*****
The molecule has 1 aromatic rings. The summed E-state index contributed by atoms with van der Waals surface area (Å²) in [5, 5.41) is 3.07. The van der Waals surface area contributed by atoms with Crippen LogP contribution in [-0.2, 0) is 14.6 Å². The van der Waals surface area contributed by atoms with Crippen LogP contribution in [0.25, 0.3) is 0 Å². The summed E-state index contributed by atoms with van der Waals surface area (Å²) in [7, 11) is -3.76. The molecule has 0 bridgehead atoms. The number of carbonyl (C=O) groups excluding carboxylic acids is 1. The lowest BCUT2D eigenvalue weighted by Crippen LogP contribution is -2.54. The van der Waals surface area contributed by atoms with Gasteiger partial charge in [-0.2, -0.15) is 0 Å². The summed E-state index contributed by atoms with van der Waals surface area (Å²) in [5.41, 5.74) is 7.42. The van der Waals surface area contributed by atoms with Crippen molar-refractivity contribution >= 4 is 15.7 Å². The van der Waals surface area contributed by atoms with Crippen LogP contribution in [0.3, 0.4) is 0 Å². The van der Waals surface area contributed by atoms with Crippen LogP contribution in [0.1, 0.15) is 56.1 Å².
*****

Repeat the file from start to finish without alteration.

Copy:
The molecule has 1 aromatic rings. The summed E-state index contributed by atoms with van der Waals surface area (Å²) in [5, 5.41) is 3.07. The van der Waals surface area contributed by atoms with Crippen LogP contribution in [-0.2, 0) is 14.6 Å². The van der Waals surface area contributed by atoms with Crippen LogP contribution in [0.25, 0.3) is 0 Å². The summed E-state index contributed by atoms with van der Waals surface area (Å²) in [7, 11) is -3.76. The molecule has 0 bridgehead atoms. The number of carbonyl (C=O) groups excluding carboxylic acids is 1. The lowest BCUT2D eigenvalue weighted by Crippen LogP contribution is -2.54. The van der Waals surface area contributed by atoms with Gasteiger partial charge in [-0.2, -0.15) is 0 Å². The summed E-state index contributed by atoms with van der Waals surface area (Å²) in [5.41, 5.74) is 7.42. The van der Waals surface area contributed by atoms with Crippen molar-refractivity contribution >= 4 is 15.7 Å². The van der Waals surface area contributed by atoms with Crippen LogP contribution in [0.3, 0.4) is 0 Å². The van der Waals surface area contributed by atoms with Crippen LogP contribution in [0.1, 0.15) is 56.1 Å².